In any event, a sequential is a different animal all together, whether it uses paddles or a push/pull shift lever.   Clearly "auto-blip" and "flat-shift" capability with a sequential is controlled to a certain extent by a computer (TCU), but the driver's inputs dictate how well these functions perform during track usage.

But, I can see your point and I understand that a twin or dual clutch also has sophisticated electro-hydraulic modules, as does, for that matter, the 10-speed automatic in my tow vehicle .... a Ford F150. :)

However most articles I've seen discussing the operation of a dual-clutch transmission define it as an automatic ....sort of like this:

"A dual-clutch transmission (DCT) (sometimes referred to as a twin-clutch transmission or double-clutch transmission) is a type of automatic transmission or automated automotive transmission. It uses two separateclutches[1] for odd and even gear sets. It can fundamentally be described as two separate manual transmissions with their respective clutches contained within one housing, and working as one unit.[2][3] Although usually operated in a fully automatic mode, many also have the ability to allow the driver to manually shift gears in semi-automatic mode,[1] albeit still using the transmission's electrohydraulics."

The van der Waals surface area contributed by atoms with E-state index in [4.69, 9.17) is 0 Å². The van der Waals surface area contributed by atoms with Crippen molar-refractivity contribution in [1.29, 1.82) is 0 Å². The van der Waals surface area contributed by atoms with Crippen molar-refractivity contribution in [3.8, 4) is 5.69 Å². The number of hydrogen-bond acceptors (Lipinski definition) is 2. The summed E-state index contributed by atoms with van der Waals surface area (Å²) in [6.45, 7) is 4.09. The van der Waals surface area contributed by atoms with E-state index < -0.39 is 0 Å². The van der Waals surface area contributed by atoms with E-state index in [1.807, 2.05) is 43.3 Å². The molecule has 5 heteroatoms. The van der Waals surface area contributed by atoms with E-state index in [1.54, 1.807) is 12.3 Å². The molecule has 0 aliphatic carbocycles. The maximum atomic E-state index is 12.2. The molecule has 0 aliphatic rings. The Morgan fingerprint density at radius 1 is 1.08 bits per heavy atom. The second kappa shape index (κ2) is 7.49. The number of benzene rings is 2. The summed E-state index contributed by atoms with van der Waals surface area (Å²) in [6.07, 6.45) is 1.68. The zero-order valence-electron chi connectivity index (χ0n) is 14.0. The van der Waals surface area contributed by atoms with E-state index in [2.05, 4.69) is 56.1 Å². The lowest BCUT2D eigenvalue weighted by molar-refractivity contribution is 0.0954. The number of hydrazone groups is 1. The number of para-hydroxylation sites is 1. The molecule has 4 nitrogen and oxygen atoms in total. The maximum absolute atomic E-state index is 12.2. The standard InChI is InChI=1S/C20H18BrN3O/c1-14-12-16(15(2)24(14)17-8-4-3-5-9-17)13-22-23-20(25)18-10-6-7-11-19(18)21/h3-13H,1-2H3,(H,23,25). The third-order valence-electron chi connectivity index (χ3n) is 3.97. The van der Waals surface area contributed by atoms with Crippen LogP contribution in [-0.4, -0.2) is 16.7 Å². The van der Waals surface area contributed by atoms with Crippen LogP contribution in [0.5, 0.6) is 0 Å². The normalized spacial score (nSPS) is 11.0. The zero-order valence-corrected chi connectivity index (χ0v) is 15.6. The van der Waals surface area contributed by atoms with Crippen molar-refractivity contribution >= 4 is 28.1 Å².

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@Bravo73: or , it can be that :P! (I prefer to do it by myself, as an auto owner, before anyone else does !)

minikart-voiture-a-pedales-pour-enfants-

Edited by French Frie

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In case anyone might be interested and assuming this does not violate Forum rules,  this thread about a brave soul installing a VW 2.0 turbo motor with DSG transmission into his 2010 Exige is a good read …..